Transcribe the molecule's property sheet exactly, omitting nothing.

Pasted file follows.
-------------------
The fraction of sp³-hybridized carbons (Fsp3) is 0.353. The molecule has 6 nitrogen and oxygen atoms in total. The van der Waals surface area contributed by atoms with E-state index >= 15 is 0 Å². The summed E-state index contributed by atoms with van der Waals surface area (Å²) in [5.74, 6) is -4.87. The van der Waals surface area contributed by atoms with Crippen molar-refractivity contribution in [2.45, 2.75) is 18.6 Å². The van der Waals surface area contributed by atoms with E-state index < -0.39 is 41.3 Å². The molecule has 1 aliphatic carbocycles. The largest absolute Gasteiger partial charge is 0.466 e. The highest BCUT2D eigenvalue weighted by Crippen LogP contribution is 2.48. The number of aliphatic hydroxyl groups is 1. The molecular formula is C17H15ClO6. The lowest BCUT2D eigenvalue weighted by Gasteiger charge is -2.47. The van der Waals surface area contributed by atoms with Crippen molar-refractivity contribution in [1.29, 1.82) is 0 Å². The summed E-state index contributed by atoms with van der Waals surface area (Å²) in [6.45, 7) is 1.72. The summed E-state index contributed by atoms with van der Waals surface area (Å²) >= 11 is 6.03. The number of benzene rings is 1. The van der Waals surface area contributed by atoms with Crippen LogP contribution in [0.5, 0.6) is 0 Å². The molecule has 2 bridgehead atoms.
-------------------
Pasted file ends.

The fraction of sp³-hybridized carbons (Fsp3) is 0.353. The molecule has 6 nitrogen and oxygen atoms in total. The van der Waals surface area contributed by atoms with E-state index >= 15 is 0 Å². The summed E-state index contributed by atoms with van der Waals surface area (Å²) in [5.74, 6) is -4.87. The van der Waals surface area contributed by atoms with Crippen molar-refractivity contribution in [2.45, 2.75) is 18.6 Å². The van der Waals surface area contributed by atoms with E-state index < -0.39 is 41.3 Å². The molecule has 1 aliphatic carbocycles. The largest absolute Gasteiger partial charge is 0.466 e. The highest BCUT2D eigenvalue weighted by Crippen LogP contribution is 2.48. The number of aliphatic hydroxyl groups is 1. The molecular formula is C17H15ClO6. The lowest BCUT2D eigenvalue weighted by Gasteiger charge is -2.47. The van der Waals surface area contributed by atoms with Crippen molar-refractivity contribution in [1.29, 1.82) is 0 Å². The summed E-state index contributed by atoms with van der Waals surface area (Å²) in [6.45, 7) is 1.72. The summed E-state index contributed by atoms with van der Waals surface area (Å²) >= 11 is 6.03. The number of benzene rings is 1. The van der Waals surface area contributed by atoms with Crippen LogP contribution in [0.5, 0.6) is 0 Å². The molecule has 2 bridgehead atoms.